Making Your Career through Publishing Original Papers

References

All Editors-in-Chief are usually aware that the section in which the greatest numbers of errors occur in any paper is the References section. Therefore you should pay special attention to this section.

Furthermore, while editors of medical papers will willingly spend a lot of energy and time in improving your paper, it is quite frankly a total waste of their time to check up on whether the format of the references are correct, and whether this is according to the style of the journal. Although this site does not endorse any commercial products, I know that many authors have been very happy with using programs such as EndNote to properly administer all the data on papers they might cite. As long as you are completely accurate when you put in the data information of the citation, it will remain in the memory of EndNote or whatever system you use, and you can easily generate it in the various forms required by the different journals. This will save you much time, and it is well worth your time as it ensures that your list of references is correct.

In fact the birth of the movement that started in the early 1970s that ended up creating the Uniform Requirements, now known as Uniform Recommendations of the International Committee of Medical Journal Editors, was started because a certain secretary was tired of having to retype the references in different formats every time her superior’s papers were rejected. And she wrote a letter of inquiry to a certain journal, asking if it were not possible to have a common format for references. This eventually gave rise to the movement to have a consistent policy on medical writing. Unfortunately however, we still do not yet have a single style of references almost 50 years after that initial inquiry.

If possible, making your list of the references, refer only to original papers, not to citations of papers which may themselves be citations of citations. This is one process by which mistakes enter the references section of a paper. You should use as references only materials that are available as full papers, and not just as books of abstracts of international journals. This is because it is almost impossible to obtain books of abstracts of conferences unless it is a large organization and keeps them on record. As mentioned previously, if a paper has been accepted for publication, it can be referred to as a citation listed in the references section as “in press” or “forthcoming”, but if it has not been accepted, for example, if it is only under consideration for acceptance, it cannot be included in the list of references and must be referred to in the text as “unpublished data” or “unpublished observations”. As mentioned before, if you are going to cite a personal communication, you should first obtain, in writing, permission from the person involved to include that statement in your paper, giving the exact form in which you will present that person’s opinion or statement. These and other documents must be kept in a safe place in case of any investigation into the veracity of your data or the paper as a whole. Compiling references is extremely time-absorbing, so use whatever electronic communications means are at your disposal to keep your own file of papers that you might cite in the future. In the same way, you would develop your own check list for submission.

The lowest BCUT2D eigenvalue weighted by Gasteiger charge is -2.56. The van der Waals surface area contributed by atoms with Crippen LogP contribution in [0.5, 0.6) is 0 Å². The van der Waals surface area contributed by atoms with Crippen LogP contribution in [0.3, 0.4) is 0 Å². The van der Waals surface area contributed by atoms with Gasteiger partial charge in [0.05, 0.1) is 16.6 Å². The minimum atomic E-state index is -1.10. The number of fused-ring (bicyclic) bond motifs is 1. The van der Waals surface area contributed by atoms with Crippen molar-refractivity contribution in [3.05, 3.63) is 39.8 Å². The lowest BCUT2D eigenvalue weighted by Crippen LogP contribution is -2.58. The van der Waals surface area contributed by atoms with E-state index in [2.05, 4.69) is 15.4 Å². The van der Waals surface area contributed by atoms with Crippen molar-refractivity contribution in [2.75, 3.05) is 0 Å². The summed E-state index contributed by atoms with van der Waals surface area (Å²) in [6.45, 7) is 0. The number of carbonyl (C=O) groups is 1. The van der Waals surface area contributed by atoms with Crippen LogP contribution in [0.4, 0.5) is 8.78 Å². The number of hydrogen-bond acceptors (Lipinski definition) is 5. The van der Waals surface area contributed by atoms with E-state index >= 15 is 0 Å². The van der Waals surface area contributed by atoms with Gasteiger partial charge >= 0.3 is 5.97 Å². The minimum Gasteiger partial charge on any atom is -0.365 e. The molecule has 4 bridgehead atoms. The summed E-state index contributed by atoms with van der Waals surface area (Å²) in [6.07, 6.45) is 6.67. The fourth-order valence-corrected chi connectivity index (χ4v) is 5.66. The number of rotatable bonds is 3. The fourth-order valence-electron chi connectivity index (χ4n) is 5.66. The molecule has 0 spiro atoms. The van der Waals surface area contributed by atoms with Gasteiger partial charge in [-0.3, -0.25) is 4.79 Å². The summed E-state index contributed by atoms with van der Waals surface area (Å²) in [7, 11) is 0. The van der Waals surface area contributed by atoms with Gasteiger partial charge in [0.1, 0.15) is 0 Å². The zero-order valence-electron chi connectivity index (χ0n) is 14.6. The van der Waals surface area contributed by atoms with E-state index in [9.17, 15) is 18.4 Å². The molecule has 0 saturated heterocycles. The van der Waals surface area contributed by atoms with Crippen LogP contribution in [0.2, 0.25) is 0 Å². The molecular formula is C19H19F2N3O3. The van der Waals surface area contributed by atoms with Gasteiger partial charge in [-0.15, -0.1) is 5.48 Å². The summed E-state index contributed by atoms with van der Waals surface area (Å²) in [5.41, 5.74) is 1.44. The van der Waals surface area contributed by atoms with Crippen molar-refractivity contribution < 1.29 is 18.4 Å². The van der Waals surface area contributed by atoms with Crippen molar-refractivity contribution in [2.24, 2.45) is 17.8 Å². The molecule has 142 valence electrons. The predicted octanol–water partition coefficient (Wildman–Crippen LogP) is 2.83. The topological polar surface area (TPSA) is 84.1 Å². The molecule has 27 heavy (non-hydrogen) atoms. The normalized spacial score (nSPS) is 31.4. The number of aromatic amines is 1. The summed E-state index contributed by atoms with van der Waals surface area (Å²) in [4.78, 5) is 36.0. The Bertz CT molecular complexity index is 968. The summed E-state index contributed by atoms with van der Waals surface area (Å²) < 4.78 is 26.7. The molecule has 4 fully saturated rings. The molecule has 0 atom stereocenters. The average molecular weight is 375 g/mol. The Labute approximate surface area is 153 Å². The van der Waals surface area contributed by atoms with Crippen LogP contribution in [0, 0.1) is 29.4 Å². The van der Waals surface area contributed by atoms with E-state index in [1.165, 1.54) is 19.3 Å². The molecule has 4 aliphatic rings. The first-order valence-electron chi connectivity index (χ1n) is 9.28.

Style of the references should be based on the ICMJE Recommendations style, which in turn is based on the American National Standards Institute (ANSI) of the US National Library of Medicine.

Please refer to http://www.ncbi.nlm.nih.gov/pubmed?term=Style

However if your target journal has its own style of references, for example, in alphabetical order, or listed by year of publication in the main text, you must follow exactly the specific instructions of the target journal. To ignore those instructions is rude and counterproductive. If you do not follow the style of the journal, it will be assumed that you have either not read the journal, or have submitted it to another journal and have been rejected and are only now submitting to the present journal. In either case, the impression will be very negative on the reviewers who are very sensitive to small details like style of references, number of keywords, number of words in the abstract, etc. The style of the ANSI is to number each consecutively as references to them appear in the text, and to list them consecutively in that order in the text and in the list of References, specifying them by Arabic numerals. References cited in the text should be numbered in the text in the order in which they appear in the text. This can be difficult if you are not sure how the final paper is going to look and will require your vigilance when reviewing galley proofs for final approval before publication.

The style of abbreviations of journal titles
Follow the style indicated in the Index Medicus. For electronic references, please follow the Instructions to Authors, and if you have any questions, please inquire of the journal office before your submission. Doing so will probably save both you and the journal extra time.

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